Irvine originated the use of purple pipes for recycled water, which keeps the city so green.

Another Irvine first

by TOM BERG

Purple pipe, universally used to carry recycled water, started right here in Irvine. But do you know why it’s purple?

Back in the 1960s, when Irvine Ranch Water District pioneered large-scale use of recycled water, the pipes were marked with tape or wire – there was no standard.

By the 1980s, the water industry realized that recycled-water pipes needed a standardized color. The task fell to IRWD.

“We were asked to put our brains to it, and, of course, IRWD had the best engineering people in the world,” says Tom Holliman, then a senior engineer for IRWD.

There were only so many colors available, Holliman recalls, noting blue was used for drinking water, red for firefighting and brown, “well, that sends the wrong message.”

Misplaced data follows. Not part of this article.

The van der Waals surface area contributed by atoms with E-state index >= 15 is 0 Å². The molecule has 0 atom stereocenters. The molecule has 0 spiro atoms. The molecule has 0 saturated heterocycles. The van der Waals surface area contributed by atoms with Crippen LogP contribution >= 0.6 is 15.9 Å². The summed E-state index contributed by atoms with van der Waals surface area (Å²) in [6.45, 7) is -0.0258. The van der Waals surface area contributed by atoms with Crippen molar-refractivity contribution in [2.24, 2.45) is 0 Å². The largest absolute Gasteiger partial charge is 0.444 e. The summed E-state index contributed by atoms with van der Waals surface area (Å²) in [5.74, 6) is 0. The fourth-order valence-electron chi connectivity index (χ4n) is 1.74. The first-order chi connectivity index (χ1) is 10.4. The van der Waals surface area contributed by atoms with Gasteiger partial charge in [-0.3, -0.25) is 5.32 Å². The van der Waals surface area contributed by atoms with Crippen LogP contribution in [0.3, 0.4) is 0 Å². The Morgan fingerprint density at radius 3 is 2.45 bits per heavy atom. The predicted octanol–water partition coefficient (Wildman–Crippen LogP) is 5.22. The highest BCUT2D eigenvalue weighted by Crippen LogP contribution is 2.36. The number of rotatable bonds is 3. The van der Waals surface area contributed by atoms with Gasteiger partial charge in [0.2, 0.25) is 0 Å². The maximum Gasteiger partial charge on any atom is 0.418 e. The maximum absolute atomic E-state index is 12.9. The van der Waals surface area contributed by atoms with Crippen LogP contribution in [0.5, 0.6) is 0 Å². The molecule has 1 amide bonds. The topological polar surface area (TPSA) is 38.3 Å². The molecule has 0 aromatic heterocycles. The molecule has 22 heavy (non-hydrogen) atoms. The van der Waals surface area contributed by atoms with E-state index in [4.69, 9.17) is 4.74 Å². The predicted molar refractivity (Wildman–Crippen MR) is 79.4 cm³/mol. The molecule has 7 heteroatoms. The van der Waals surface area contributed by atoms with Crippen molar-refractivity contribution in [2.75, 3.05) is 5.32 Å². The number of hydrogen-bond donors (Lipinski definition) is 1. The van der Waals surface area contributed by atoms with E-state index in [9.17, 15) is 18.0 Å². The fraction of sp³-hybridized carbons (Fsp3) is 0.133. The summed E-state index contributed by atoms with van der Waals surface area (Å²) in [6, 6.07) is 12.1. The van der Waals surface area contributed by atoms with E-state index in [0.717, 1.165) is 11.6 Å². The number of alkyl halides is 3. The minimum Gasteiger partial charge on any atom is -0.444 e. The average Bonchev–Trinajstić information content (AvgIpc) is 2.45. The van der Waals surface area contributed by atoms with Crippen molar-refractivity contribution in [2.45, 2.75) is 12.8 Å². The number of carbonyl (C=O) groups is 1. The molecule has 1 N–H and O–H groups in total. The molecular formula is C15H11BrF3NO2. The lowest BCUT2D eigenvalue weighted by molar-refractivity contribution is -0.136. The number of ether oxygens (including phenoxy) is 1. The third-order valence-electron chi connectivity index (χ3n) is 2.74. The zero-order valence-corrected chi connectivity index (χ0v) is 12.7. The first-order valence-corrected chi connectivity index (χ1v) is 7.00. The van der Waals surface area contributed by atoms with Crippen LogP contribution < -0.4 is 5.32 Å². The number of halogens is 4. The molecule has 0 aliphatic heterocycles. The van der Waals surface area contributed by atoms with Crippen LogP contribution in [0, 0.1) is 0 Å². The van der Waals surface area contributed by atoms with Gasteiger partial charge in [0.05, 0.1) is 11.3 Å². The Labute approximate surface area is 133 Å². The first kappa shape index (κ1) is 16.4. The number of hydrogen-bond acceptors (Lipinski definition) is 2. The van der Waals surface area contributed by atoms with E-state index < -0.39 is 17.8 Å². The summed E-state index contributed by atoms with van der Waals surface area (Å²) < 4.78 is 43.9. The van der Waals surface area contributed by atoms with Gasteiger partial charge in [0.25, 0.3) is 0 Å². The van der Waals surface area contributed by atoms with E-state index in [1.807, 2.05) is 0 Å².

Holliman collected samples of all available colors and took them to Keith Lewinger, IRWD’s assistant director of planning, to choose.

“I pointed at the purple,” Lewinger says, specifically, Pantone 240 and 241, now the industry standard.

Why? It was the only color he could see … because Lewinger is colorblind.

Today, Irvine’s purple pipes keep city parks, greenbelts and landscapes green. This sustainable, reusable supply accounts for about 27% of all water provided by IRWD.

And purple pipes, the industry standard for recycled water, are now known worldwide as Irvine purple.